Holley guest at Brundidge Rotary

Published 4:00 am Thursday, July 2, 2015

Alabama’s 2015 legislative session ended with Gov. Robert Bentley vetoing the general fund budget and pledging to bring lawmakers back into special session.

State Sen. Jimmy Holley said the rumor is that legislators will be back in Montgomery during the Dog Days of summer.

“It’s just a rumor at this time but the Legislature could be back in session in mid-August in an effort to come to an agreement on the general fund budget,” Holley told members of the Brundidge Rotary Club at the club’s Wednesday meeting.

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Holley was the Brundidge Rotary Club’s program guest and spoke to the Rotarians on the recent Alabama legislative session, which ended with no agreement on the general fund but an approved education budget.

“The legislative session was not all gloom and doom because the education budget passed,” Holley said. “In the session, lawmakers approved legislation to allow charter schools in Alabama.”

The bill, which is already signed into law, will allow for 10 new startup charter schools each year and unlimited conversion of existing schools.

“The bill will give parents greater choices in deciding which schools their children will attend,” Holley said.

He said the charter schools will be located in areas where there are failing schools.

“There could be a charter school in Pike County but it is unlikely,” he said and added that there is also a unique opportunity for two-year schools, academic and technical, to have separate boards.”

In an attempt to amend the state’s crowded prison system, Holley said sweeping changes have been made to sentencing and probation standards.

“Our state prisons are operating at 190 percent capacity and, if that percentage increases another 10 percent, the federal court could take over our state prisons,” he said. “We do not want that to happen.”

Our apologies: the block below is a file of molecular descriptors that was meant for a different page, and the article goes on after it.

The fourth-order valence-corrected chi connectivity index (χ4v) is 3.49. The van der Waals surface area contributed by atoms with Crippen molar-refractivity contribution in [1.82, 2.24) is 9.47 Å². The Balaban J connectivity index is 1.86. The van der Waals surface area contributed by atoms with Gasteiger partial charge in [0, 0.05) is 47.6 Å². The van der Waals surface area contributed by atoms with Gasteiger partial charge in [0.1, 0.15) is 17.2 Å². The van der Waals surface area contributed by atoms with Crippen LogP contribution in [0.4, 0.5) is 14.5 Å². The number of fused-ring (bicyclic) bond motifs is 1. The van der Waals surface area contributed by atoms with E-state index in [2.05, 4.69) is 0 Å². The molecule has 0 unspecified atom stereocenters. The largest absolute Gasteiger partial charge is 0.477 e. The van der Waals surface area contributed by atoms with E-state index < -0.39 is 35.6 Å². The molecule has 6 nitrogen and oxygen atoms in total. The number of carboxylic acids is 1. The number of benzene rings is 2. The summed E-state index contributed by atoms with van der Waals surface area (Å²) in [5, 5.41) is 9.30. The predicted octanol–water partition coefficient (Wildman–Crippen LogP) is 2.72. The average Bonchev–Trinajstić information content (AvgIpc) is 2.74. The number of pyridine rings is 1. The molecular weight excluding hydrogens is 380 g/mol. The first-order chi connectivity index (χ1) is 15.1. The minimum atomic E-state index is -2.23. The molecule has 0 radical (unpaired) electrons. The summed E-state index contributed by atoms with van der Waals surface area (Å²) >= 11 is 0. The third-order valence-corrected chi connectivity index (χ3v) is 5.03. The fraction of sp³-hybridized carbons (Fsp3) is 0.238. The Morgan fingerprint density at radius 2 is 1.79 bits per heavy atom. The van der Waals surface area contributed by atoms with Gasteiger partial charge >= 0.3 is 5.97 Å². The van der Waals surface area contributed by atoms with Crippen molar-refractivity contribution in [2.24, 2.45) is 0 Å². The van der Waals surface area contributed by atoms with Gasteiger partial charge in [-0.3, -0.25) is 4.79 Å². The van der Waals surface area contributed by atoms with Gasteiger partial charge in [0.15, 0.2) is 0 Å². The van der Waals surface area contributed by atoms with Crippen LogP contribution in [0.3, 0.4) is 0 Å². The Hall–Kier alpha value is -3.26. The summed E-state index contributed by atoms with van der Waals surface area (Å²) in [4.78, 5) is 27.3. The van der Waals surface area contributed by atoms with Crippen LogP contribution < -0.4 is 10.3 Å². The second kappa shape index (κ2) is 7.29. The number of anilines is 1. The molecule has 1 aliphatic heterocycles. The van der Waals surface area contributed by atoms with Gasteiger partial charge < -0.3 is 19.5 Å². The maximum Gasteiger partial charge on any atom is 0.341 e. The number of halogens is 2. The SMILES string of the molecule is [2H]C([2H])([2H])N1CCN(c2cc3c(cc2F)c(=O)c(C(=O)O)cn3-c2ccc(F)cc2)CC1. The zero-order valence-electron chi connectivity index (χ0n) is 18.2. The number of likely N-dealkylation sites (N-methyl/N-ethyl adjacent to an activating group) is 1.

Prisons, Medicaid and mental health each received a 5 percent funding cut, Holley said.

Most of the state’s woes are preceded with dollar signs and Holley said few state tax bases are growing and that adversely affects agencies across the board and people all across the state.

Tax increases in any cloak will not be popular with those who feel the pinch.

To ease the pinch, Holley said a business privilege tax credit has been given to LLCs; however, there has been an increase to large corporations.

Proposed taxes on soft drinks could generate $250 million annually for the general fund and additional taxes on tobacco could generate an additional $50 to $60 million for the state’s coffer.

The Rotarians asked if a lottery would not pump needed dollars into the state’s ailing bank account.

Holley said, case in point, lotteries in Georgia and Florida support student scholarships, not the general fund.

“And only the people can change the Constitution and that’s what would have to happen to allow gaming and a lottery in Alabama,” Holley said.

Rotarian Larry Shiver said an increase in Alabama’s property taxes, which are the lowest in the country, could put big bucks in the state’s coffer.

The Rotarians seemed in agreement that Alabama should take the Poarch Band of Creek Indians up on its recent offer of a $250 million advance to the state.

Holley didn’t say one way or the other.